“Though called Kabuliwalas by the locals, the Khans in Kolkata identify themselves as Afghan-Pakhtoons and want the Pashtunistan region, presently part of Pakistan, to be separated from Pakistan and united with Afghanistan,” says Yasmin Nigar Khan, great granddaughter of Khan Abdul Gaffar Khan and president of the All India Pakhtoon Jirga –e-Hind. The Paktoons meet often at Yasmin’s office to discuss the cause of Pashtunistan. Their native place, its language and culture are important even to the young generation, born and brought up in India. “The kids may spend the day with the locals, speak their language, whether Hindi, Bengali or English , but at home we teach them our history, or culture. We make them speak to relatives living in Afghanistan,” explains 42-year-old Musa Khan. Like many of the younger generation, Musa is dressed in jeans and a t-shirt, “but at home we all wear only Pathani suits. And we only speak Pashto among ourselves,” he says.

Kabuliwalas play cricket at the Kolkata Maidan on a Sunday. (Samir Jana/HT PHOTO)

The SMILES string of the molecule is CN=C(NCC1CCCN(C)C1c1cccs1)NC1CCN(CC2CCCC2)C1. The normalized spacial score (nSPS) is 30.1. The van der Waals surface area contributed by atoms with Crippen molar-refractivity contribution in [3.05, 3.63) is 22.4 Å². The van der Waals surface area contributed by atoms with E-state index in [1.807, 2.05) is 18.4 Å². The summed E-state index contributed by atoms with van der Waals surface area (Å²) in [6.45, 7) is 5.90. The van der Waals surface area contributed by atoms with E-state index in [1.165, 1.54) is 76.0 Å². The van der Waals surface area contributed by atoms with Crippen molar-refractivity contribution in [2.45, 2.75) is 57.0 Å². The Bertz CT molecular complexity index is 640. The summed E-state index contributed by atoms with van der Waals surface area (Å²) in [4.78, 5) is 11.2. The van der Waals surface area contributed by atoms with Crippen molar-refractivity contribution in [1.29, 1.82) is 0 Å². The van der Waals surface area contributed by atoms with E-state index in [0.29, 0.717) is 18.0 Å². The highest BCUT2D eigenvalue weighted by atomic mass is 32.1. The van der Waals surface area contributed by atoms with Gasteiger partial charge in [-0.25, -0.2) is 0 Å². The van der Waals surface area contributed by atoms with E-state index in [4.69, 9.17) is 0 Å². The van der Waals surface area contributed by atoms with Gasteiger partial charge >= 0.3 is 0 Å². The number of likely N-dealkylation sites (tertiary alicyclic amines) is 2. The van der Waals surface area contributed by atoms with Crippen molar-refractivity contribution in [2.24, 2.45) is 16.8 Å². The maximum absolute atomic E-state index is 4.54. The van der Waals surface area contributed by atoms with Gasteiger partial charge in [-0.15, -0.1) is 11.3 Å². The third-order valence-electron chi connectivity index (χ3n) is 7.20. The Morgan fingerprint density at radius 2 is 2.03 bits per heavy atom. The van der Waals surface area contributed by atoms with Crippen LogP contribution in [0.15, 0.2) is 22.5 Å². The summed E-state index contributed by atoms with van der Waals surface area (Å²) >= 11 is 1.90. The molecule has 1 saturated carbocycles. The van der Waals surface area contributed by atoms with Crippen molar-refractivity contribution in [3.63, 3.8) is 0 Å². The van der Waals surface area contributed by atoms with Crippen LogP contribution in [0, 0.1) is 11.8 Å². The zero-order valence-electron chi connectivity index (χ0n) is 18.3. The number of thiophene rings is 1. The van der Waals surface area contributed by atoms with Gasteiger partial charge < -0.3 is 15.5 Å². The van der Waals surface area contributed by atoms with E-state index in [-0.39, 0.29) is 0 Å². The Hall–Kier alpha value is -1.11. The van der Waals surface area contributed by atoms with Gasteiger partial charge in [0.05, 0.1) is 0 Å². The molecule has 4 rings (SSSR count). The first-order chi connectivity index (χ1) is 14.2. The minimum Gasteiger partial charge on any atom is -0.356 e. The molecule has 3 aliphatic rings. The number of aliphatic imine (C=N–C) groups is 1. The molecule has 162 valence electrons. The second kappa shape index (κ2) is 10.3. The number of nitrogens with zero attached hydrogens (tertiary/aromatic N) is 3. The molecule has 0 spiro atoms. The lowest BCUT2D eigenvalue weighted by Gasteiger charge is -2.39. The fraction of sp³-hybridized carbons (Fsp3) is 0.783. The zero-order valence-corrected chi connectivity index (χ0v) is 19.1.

Musa has never been to Afghanistan, but his house in Kolkata’s Park Circus area is a quintessential Khan-Kothi – as the homes of the Kabuliwalas are referred to in Kolkata. There are over 150 Khan Kothis spread across the city - bachelor pads - where these Pathans live with others of their communities. While some Kabuliwalas now live with their families, it is still more common for a Kabuliwala to keep his family in the village, “mostly because the city is so expensive,” explains Musa, who lives with four other Kabuliwalas. The floors of his flat have wall to wall carpets and very little furniture. Cushions and pillows are piled along the walls. At one corner near the entrance cricket bats are piled, the television is tuned to ESPN. “The Khans love sports. If you come to the Maidan on Sundays you will see many Kabuliwalas playing cricket in their traditional attire,” says Musa. The Maidan is also where the Khans meet to celebrate Eid in the traditional Afghani way every year.